It is faster than walk. In fact, that is how the dictionary puts it. Webster says it is to: move at a speed faster than a walk, never having both or all the feet on the ground at the same time.
Truthfully, there is something magical about never having all my feet on the ground at the same time. It isn’t hard to do when you are sitting, with them propped up against the porch rail. But running is an entirely different matter.
To dart, dash, sprint and scurry. To and fro. Here and there.
I used to run. Every day. When I was at my most committed running, I put in about six miles each morning. You can tell the people who are genuine runners. By the very look of them. But I am not one. No. Underneath my skin, I came from the roots of some old German woman who baked kugel in hot kitchens, and whose belly lapsed over the apron strings around her waist. I have thick German ankles and wide hips.
I bring all this up because of today’s date. This Monday, May 6. It was back in the year 1954 that one Roger Bannister of the United Kingdom did some running. He became the first person to run a 4 minute mile. Yes, he had both feet not touching the ground in 3:59:4. All of this at Iffley Road, Oxford.
I will never run a four minute mile. No woman has. But male or female — most of us won’t. It is tremendously difficult. When I was in college, as part of our Softball preseason fitness routine, we had to qualify with a 6.5 minute mile. That about killed me, and I was in pretty decent shape back then. I can’t imagine knocking off 2.5 minutes from that.
But people have run it faster. Men, specifically. The IAAF (International Association of Athletics Federations) is the official body which oversees the records. Hicham El Guerrouj (Morocco) is the current men’s record holder with his time of 3:43.13. For the women, it is Svetlana Masterkova (Russia). She has the women’s record of 4:12.56.
Now, here is one even more mind boggling to me. The official marathon world record is 2:02:57, run by Dennis Kimetto in Berlin in 2014. That is 4.68 minutes per mile over 26.2 miles. How does anyone even do that?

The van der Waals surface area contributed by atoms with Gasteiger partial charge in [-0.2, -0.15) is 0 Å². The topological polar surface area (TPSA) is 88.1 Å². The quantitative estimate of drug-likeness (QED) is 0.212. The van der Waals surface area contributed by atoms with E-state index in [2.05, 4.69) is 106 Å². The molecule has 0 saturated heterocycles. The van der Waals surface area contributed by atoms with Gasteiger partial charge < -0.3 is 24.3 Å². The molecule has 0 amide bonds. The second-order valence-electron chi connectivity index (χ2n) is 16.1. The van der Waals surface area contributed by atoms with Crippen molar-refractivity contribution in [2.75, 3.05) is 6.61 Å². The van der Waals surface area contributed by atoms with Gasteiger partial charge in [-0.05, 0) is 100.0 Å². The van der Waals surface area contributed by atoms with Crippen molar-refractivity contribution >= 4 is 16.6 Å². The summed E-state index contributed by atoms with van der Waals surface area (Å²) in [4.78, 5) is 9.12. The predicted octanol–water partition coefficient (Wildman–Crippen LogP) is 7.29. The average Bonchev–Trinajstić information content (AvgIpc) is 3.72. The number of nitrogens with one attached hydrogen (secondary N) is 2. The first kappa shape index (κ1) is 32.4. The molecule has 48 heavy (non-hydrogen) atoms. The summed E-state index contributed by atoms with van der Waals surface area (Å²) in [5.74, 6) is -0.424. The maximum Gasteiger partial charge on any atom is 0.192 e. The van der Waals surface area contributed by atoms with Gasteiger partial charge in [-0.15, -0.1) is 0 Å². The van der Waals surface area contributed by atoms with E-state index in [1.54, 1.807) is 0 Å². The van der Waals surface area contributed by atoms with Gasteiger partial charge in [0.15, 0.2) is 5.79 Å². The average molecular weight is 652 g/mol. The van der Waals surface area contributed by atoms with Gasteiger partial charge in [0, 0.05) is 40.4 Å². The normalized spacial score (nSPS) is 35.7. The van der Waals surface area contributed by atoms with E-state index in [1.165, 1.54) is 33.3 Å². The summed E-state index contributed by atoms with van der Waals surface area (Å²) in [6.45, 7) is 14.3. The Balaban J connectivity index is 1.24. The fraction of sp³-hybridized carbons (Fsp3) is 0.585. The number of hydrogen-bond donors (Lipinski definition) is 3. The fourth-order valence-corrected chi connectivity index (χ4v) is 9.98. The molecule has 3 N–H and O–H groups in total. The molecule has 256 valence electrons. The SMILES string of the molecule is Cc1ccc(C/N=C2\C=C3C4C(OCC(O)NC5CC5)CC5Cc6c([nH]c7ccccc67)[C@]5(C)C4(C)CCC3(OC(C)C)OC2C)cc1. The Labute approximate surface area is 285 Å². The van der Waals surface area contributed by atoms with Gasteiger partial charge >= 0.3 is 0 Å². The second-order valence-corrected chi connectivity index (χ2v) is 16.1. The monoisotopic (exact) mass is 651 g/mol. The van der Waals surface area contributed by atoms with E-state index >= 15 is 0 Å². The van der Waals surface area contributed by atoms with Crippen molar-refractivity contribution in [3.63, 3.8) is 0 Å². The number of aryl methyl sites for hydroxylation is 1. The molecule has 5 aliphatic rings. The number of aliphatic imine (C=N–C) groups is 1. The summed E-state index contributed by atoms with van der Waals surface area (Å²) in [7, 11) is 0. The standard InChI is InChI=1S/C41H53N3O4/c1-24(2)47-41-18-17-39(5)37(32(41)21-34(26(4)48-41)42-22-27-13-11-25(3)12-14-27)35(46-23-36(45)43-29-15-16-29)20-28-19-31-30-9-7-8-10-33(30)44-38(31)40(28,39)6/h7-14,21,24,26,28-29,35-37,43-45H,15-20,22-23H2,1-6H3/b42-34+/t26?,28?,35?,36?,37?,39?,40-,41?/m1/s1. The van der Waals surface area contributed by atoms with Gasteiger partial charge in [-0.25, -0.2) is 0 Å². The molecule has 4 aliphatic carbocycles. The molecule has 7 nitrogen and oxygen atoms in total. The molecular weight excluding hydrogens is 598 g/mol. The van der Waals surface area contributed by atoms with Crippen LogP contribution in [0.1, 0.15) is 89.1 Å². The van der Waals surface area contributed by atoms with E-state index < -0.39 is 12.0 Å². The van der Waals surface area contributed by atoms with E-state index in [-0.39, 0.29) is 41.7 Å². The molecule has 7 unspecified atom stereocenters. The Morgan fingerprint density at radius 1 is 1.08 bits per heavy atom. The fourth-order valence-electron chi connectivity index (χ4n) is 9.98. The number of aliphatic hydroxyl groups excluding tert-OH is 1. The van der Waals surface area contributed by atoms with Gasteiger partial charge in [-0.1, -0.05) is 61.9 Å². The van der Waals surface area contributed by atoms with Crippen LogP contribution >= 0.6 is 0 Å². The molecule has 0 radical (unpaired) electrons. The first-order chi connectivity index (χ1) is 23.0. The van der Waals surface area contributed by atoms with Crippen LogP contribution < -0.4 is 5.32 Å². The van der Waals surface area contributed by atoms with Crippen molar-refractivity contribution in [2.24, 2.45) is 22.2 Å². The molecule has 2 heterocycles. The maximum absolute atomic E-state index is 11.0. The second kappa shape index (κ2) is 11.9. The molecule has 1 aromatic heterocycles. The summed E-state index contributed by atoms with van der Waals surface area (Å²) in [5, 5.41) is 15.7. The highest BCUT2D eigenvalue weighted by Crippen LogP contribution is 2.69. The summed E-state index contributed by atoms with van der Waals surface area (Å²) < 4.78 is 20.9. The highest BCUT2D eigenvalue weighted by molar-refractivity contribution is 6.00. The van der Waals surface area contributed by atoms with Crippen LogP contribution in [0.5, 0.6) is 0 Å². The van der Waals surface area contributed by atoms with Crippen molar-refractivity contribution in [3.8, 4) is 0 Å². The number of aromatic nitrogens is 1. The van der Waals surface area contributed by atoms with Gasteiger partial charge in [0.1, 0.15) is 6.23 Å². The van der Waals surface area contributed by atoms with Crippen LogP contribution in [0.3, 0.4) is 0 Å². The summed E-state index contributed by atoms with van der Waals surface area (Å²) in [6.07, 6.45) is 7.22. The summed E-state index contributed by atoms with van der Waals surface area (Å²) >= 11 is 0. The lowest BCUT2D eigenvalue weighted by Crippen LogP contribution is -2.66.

How does anyone even WANT to do that?
Didn’t Dick and Jane start this whole thing any how?
See Dick. See Dick run. Run, Dick, run.
And then Forrest stepped in.
Ah. But the truth is, sometimes we need to run. If we are late, or if someone is chasing us. We need to run to get to first base after we’ve hit the ball. We need to run if we are to jump over the hurdle.
It requires more momentum.
That’s life too, isn’t it? Our lives go at different paces, depending on the day, the week, or even the year. There are plenty of times when we can walk evenly, and take it all in. But on occasion, we need more momentum. More Oomph. And so we run. We pick up speed to make that jump over the hurdle. To get over that fence.
The outcome is never certain either. If we are in peak shape, mentally, spiritually, emotionally, we are more apt to win whatever race it is we are running. But if we are not very fit, we are slow and sluggish, before, during and after.
And then there are the moments when we need to walk. And take things slowly.
We may not be breaking any records, but somehow, I think it is better that way, as we move through our days. In fact, as they say, we may even be better off is we actually stop. And smell those roses.
Unless, of course, they are in a bouquet, hanging around the champion’s neck.
“Your sacred space is where you can find yourself over and over again.”
― Joseph Campbell
“People look for greatness only in the extraordinary and completely overlook the wonder of the ordinary.”
― Ann Tatlock, Promises to Keep
To be alive──is Power.”
― Emily Dickinson